As shown in Mark Gatiss’ excellent An Adventure in Space and Time, Waris Hussein was an invaluable part of Sydney Newman’s “misfit dream team” in the early days of creating Doctor Who. The young Indian director, who was barely 25 at the time, oversaw the production of Doctor Who’s very first story in 1963 and helped to mold it into the show that we all enjoy today.
In a recent fascinating feature on the Radio Times website, 50-year-old original pages from Hussein’s copy of the script for Doctor Who’s second episode, The Cave of Skulls, are shown in full detail.
The director’s notes on the production–in his own handwriting–including ideas on music cues, changes to the script, and even a drawing or two, can be seen. There is no doubt that without Hussein’s guidance on these very early episodes that the show could have turned out quite different.
Waris Hussein went on to direct many film and TV projects over the years, but before he drifted away from Doctor Who for good, he returned in 1964 to direct episodes of the now-lost (cough, cough!) serial, Marco Polo.
Kasterborites, Mr. Hussein seems to still be active and involved in the directing world. Would you be interested in him making a triumphant return to Doctor Who and directing an episode a half-century after his last one?
How did you enjoy The Day of the Doctor? Did you snuggle up at home with convenience food and alcohol, or did you venture out into the cold to enjoy the Doctor Who 50th anniversary special at the cinema?
If you opted for the latter, you will have struck gold with these excellent warnings and guidance films in which Commander Strax and the Eleventh Doctor guide you (separately) on cinema etiquette and wearing Real 3D glasses.
(Yes, we know it’s a bit wonky. And subtitled too. Frankly, we weren’t expecting to have to share them like this. We’re sad these clips didn’t make it onto the new DVD or Blu-ray of The Day of the Doctor…)
Nothing to do with the anniversary, but hey, you've got to put it somewhere.
Peter Jackson (The Lord of the Rings and The Hobbit) has said that discussions of him helming an episode of Doctor Who are “actually kind of serious”.
Jackson’s love of Doctor Who isn’t exactly a secret and this project has been mooted for a while now. The director even made a cameo appearance in The Five(ish) Doctors last month.
Jackson said: “I would be very happy to [direct an episode]. I’d love to try my hand at television, because I’ve never had the discipline of having to shoot for those impossibly tiny schedules. I think I could do it okay now.”
He jested: “I did suggest that they did a New Zealand story – something to do with the [rugby union] All Blacks versus the Daleks. There’s a good story in there, although obviously the All Blacks would have to win!”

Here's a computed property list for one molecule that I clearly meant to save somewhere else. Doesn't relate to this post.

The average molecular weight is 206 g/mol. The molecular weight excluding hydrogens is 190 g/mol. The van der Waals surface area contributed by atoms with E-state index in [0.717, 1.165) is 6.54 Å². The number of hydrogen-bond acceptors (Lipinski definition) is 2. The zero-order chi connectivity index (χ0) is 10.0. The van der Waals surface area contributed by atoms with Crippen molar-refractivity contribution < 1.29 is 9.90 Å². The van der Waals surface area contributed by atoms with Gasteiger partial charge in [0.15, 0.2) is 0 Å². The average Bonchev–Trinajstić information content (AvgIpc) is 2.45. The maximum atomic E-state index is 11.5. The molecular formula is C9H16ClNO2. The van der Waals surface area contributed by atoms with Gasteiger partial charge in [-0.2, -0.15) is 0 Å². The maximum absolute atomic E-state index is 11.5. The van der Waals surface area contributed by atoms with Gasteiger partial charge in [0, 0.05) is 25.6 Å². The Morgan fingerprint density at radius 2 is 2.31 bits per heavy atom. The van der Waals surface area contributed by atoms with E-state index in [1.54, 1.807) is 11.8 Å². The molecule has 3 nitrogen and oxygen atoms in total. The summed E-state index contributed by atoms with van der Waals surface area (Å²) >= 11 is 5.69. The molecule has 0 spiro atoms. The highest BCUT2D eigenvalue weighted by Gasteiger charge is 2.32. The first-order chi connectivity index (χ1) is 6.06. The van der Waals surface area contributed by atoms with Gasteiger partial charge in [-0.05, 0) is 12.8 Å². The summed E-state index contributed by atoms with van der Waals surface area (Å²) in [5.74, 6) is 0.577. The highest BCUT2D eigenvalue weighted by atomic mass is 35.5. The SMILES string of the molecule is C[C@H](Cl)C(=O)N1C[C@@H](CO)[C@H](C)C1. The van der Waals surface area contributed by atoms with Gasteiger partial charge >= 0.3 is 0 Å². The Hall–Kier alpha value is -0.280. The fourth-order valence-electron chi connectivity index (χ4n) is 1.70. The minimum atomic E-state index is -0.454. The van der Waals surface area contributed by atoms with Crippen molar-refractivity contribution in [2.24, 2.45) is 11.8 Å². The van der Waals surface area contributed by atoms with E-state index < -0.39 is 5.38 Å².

The Meta-crises Doctor and Peter Cushing are not counted, meaning Matt is the twelfth, although there's no way anyone is gonna stick to that numbering.
It's like the specials after The Next Doctor. They don't technically belong to series 4, but they weren't ever called series 5...
Lovers and haters of the two Dalek movies from the 1960s will openly admit that Peter Cushing’s incarnation of the famous Time Lord presents something of a problem in the Doctor Who canon. In his widescreen outings, Cushing plays a mad inventor called Dr Who, whose latest invention inadvertently whisks a group of unwillingly passengers into the time vortex where they experience adventures almost identical to the William Hartnell stories The Daleks and The Dalek Invasion of Earth.
Over the decades, many theories have been put forward in an attempt to legitimise Peter Cushing’s place in the Doctor Who universe. Was he an incarnation of the Time Lord from a parallel dimension? Or was he a future version of the Doctor forced to revisit some of his most dangerous exploits as part of a maniacal scheme concocted by the Celestial Toymaker?
Thankfully, Doctor Who‘s head writer has come forward with an intriguing new theory that might just calm a few nerves! Speaking in the current edition of Doctor Who Magazine, Steven Moffat reveals:
“When I started writing The Day of the Doctor I knew I wanted every Doctor to make some sort of appearance… But what about Peter Cushing? Now I love those movies… but they don’t exactly fit with the rest of the show, do they? … You remember that line, in the Black Archive, when Kate is explaining about the need to screen the Doctor’s known associates… She wasn’t supposed to be looking at the Vortex Manipulator – originally she was walking past the posters for the two Peter Cushing movies. In my head, in the Doctor’s universe those films exist as distorted accounts of his adventures… Sadly we couldn’t afford the rights to the posters.” It would have been great to see. In a 50th anniversary year that saw a new Doctor, a new regeneration cycle, a mass return of missing episodes and an appearance from Tom Baker, a canonised Cushing would have been the cherry on the cake!
Alas, it wasn’t to be. The debate must rage on.
At least until the price of those posters comes down…